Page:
CM . . .
. Volume XIII Number 7 . . . . November 24, 2006
In the familiar design of this series (now numbering 12 titles), Rainforest Bird Rescue offers an inviting introduction, background to the problems and conservation efforts, more specific detail about rainforest ecology and reasons for its disappearance, focus on individual bird species at risk and on personalities working in the conservation field. A final chapter suggests solutions will depend on cooperation and addressing the issues of poverty in developing countries. Included are a page of Fast Facts, bibliography of conservation organizations and Index.
The map showing both tropical and temperate rainforests around the globe is startling for the few clusters of this type of ecosystem that appear ("only 6% of earth's land surface"). Most are tucked away in spots at a considerable distance from North America: the Amazon, central Africa, Indonesia and Malaysia. We see birds migrating north each year but may not consider the effects of shrinking habitat in their winter homes. This book provides more, equally shocking statistics: almost 700 rainforest bird species face extinction; one bird sold as a pet might earn six months wages for a farmer; only a small number of rainforest species have been discovered, but the loss of each one threatens many more. The author has chosen fascinating and unusual examples of rainforest birds to profile, birds such as the curassow "not seen in the wild since the mid-1600s... rediscovered in El Salvador" where only 20 may survive. Closer to home, the remaining 25 pairs of spotted owl are our own reminder that all is not well in the rainforest.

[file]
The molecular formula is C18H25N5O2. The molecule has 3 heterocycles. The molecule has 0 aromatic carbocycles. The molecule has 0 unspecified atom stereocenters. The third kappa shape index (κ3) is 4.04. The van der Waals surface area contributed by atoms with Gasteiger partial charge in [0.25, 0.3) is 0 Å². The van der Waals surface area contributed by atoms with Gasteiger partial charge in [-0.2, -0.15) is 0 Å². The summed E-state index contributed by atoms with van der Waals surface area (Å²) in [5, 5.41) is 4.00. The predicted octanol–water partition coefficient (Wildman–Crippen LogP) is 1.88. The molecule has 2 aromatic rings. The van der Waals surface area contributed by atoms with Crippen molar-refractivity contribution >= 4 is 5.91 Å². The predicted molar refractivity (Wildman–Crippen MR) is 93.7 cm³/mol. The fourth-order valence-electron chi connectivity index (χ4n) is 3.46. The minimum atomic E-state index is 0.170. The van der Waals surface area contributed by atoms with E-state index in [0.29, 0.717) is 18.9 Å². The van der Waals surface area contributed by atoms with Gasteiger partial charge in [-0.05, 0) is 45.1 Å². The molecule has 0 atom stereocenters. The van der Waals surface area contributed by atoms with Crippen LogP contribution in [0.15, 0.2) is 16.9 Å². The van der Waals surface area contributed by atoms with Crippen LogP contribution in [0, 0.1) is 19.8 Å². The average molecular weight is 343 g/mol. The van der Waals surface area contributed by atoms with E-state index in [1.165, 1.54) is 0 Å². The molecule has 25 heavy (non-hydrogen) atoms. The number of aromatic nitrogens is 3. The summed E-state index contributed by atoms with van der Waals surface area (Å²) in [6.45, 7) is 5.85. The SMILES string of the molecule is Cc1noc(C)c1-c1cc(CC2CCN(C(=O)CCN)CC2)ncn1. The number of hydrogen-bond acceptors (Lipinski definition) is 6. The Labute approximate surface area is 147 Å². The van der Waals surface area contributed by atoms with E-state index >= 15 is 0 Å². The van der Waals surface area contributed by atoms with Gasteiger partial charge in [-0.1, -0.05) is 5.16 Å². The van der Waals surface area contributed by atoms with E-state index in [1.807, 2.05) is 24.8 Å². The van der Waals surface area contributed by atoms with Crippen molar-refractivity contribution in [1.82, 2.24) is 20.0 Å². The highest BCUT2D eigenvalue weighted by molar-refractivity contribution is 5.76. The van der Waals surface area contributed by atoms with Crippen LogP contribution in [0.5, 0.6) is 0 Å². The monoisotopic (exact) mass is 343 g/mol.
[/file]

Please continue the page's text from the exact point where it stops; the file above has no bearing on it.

To balance the bad news, the book describes efforts of dedicated scientists as well as ordinary concerned citizens to find ways to conserve what habitat is left and encourage recovery of species where possible. It seems we're getting smarter about this as the book highlights local input as the best way to ensure projects will succeed. Ecotourism plays a big role, but people are also made aware that they can practice agricultural methods that also protect the land and vital bird habitat. It was especially gratifying to see so many of the accounts end with a positive note: "Fortunately, some big buyers of wood products...have pledged not to purchase....from the world's endangered forests;" "Many now demand shade-grown coffee, and are even willing to pay more for it."
This series of books is doing an amazing job of making information about critically endangered species available in an attractive and appealing format. Top quality photography provides excellent support for the well-researched text and is generously used. Open this book to the introductory chapter and try to tear your eyes away from the elegantly posed purple-throated mountain gem hummingbird, pictured full-page. If that doesn't entice you to read about this and other rainforest birds' futures, you must live on another planet.
Living in BC, Gillian Richardson is a freelance writer and former teacher-librarian.
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